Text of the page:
Mandalay is Myanmar’s second largest city that is home to several ancient kingdoms complete with awe-inspiring Buddhist pagodas. It just so happens that this week is Mandalay’s birthday. The city turns 160 on May 15, 2018, at precisely 4:31:36 am. The kingdom began in 1858 by King Mindon in a specific spot as dictated by an ancient prophecy that called for a town in the location for Buddha’s birthday. The official title at the time was Lay Kyun Aung Myay or The Conqueror Land of the World. The city was also known at the time as Ratanapūra meaning gem city. Mandalay still lives up to the moniker and is rich with cultural heritage. Today the imperial city is known as Mandalay due to Mandalay Hill. Mandalay comes from the Pali word mandare which means an auspicious land. During my visit, I didn’t see many other tourists and enjoyed the abundance of beautiful places to discover. Here’s how to explore Mandalay in 3 days.
Traveling to Myanmar? Don’t go without insurance from World Nomads! Book your flight to Myanmar on Skyscanner. It’s easy to reach Mandalay via AC bus from Yangon or Bagan. I took a local bus from Mindat which was quite uncomfortable. My preferred bus company in Myanmar is JJ Express due to the quality and comfort of the buses and reasonable prices. No matter which way you go the trip is bound to take a few hours where you can listen to Frank Sinatra’s On The Road To Mandalay a few hundred times on your iPod. Sinatra sings of the sounds of Burma from the wind in the palm trees, the temple bells that call you back to Mandalay. For one-of-a-kind experience take the 4-day and 3-night Anawrahta River Cruise from Bagan to Mandalay! In Mandalay, I stayed at a local guest house, Hotel 82. Backpackers usually opt to stay at the boutique Ostello Bello. Browse all Mandalay hotels and hostels.
I didn’t purchase the Mandalay Archaeological Sites ticket for 10,000 Kyat (about US$10) which is meant to include all sites in Mandalay including the royal capitals of Sagaing, Inwa, Amarapura and more because I didn’t plan to go to a few of the sites run by the military junta. If you also want to avoid directly funneling your tourism dollars to the Burmese military, which is responsible for the atrocities against the Rohingya then skip the Mandalay Palace. The palace was apparently rebuilt after WWII and isn’t very impressive anyway. I missed out on a few places that require the ticket such as the Shwenandaw Monastery but everywhere that’s mentioned here I was either able to pay an inpidual entrance fee or no fee at all. If you plan to see everything it may be best to purchase the Archaeological Sites ticket which is valid for 5 days and can be picked up at a few of the main attractions.
Mandalay, Amarapura, and Inwa are located on the east side of the Irrawaddy River while Sagaing and Mingun are on the west side. To get to the west side from the east takes over an hour on a motorbike and you’ll pass through all the ancient capitals on the way. I suggest spending one day in Mandalay and Amarapura, another in Sagaing and Inwa, and the last in Mingun. If you don’t know how to ride a motorbike consider booking an affordable and customizable full-day tour of Mandalay and surrounding kingdoms.
The Skinny Buddha is a unique site to see in Mandalay. The massive emaciated seated Buddha image is made to commemorate the time when the Enlightened One spent 49 days in the forest fasting and meditating underneath a Bodhi tree. Buddha was human, not godly, and was starved after seven weeks and scarily thin. The 75-foot-tall statue shows in detail Buddha’s thin body with an exposed rib cage, bony shoulders, and knobby legs. At the site, there are many other Buddha images arranged around the Skinny Buddha and in an adjacent temple including another grand statue with larger-than-life-eyelashes.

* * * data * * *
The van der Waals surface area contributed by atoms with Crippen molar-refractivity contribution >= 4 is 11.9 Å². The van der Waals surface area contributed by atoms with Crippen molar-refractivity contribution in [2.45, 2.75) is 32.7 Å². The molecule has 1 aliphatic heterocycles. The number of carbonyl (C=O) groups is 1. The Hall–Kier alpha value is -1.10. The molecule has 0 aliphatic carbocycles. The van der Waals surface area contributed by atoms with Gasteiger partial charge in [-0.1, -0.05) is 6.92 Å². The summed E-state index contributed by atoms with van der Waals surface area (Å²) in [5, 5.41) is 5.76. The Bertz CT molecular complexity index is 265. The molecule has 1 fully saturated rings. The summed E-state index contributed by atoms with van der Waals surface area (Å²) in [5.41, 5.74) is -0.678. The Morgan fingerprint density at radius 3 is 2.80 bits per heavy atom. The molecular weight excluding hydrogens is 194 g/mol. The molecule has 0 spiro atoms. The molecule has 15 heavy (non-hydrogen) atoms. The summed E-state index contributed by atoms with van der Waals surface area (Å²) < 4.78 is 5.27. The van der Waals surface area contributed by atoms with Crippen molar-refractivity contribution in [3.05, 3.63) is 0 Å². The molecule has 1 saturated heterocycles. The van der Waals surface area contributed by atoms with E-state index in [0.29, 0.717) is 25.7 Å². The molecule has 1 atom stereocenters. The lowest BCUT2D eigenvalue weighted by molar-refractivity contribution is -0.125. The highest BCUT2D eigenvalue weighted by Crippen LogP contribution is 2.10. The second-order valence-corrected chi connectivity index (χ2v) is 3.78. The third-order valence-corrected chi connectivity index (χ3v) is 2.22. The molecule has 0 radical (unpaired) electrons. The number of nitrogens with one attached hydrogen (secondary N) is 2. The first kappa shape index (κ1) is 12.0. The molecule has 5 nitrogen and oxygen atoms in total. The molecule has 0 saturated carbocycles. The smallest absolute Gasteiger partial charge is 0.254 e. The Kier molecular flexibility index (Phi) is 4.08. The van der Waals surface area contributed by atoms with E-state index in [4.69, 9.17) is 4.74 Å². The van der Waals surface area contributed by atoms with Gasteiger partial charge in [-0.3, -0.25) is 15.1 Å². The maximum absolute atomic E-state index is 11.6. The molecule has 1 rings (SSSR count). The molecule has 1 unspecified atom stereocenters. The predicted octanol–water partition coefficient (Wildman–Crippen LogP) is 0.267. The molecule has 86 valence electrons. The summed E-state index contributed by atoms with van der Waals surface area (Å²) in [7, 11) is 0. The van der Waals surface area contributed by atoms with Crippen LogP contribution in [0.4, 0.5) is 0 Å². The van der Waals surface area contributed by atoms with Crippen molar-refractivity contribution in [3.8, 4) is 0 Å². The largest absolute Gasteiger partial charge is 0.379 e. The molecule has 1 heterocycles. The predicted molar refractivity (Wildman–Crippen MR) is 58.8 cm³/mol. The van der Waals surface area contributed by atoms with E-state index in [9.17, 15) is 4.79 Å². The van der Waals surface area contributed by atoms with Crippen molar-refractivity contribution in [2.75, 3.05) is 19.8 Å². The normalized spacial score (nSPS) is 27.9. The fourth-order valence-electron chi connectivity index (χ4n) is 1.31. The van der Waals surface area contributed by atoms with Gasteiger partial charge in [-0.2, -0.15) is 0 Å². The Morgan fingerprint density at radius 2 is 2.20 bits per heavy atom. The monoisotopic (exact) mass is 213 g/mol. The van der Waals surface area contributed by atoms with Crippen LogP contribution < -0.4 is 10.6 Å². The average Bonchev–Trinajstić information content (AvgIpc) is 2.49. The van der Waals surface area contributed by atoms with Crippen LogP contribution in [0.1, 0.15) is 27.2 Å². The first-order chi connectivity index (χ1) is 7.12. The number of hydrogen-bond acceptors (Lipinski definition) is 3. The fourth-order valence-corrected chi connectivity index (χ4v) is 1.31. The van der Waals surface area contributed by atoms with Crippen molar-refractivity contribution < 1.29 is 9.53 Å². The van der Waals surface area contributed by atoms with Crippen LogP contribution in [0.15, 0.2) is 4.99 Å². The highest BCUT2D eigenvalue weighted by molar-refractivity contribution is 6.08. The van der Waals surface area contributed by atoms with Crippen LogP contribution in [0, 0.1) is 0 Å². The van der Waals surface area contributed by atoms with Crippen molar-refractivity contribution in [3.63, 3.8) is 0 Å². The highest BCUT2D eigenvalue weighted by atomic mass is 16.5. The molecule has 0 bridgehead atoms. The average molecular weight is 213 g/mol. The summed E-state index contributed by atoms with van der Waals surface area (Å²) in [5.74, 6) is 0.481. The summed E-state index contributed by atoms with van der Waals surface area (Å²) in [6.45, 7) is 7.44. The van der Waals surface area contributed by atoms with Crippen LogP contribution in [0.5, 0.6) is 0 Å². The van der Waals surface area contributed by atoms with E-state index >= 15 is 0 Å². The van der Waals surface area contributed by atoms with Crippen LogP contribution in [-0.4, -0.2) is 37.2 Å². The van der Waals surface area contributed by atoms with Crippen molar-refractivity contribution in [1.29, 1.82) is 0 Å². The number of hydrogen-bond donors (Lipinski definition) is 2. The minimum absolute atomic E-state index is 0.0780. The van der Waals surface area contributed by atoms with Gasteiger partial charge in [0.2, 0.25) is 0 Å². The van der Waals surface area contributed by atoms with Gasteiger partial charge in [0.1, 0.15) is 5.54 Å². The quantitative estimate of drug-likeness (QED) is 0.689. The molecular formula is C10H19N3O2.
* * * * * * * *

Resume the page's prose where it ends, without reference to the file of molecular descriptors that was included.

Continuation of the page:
SU TAUNG PYAE PAGODA
This psychedelic temple is located at the top of Mandalay Hill. Tiny glass mosaics in shades of pink, blue, green, and gold, cover the structure and reflect sunlight towards the heavens. The architecture of Su Taung Pyae Pagoda is spectacular, as are the views of Mandalay city and surrounding golden pagodas that dot the plains below.
At the base of Mandalay Hill is the famous Kuthodaw Pagoda which is home to the largest book in the world. Just like the kingdom, it was built under the rule of King Mindon. Here there are 729 small white stupas that each have a slab of Buddhist scripture. It’s a remarkable place to see and shouldn’t be missed during an exploration of Mandalay.
SANDA MUNI PAGODA
Nearby is the Sanda Muni Pagoda which was also commissioned by King Mindon. This structure also appears to have white stupas with scripture inside. I wasn’t sure if these are part of the same book from Kuthodaw but there was a sign stating that there are 1774 marble slabs here with the teachings of The Buddha. Here the slabs are more condescend making them more picturesque, in my opinion. Sanda Muni Pagoda was erected by King Mindon in honor of his younger brother who was assassinated, Kanaung Mintha during battle.
SHWE IN BIN MONASTERY
This serene teakwood monastery is just far enough off-the-beaten-path that it isn’t visited often by travelers, which is a shame. The Shwe In Bin Monastery boasts a tiered roof, intricate facades, and wood carvings in intricate lace-like teakwood that has stood the test of time. The traditional Burmese wood structure has been weathered over the years since it was originally constructed in 1895 by Chinese merchants. Today around 35 devout Buddhist monks live and study at the spectacular complex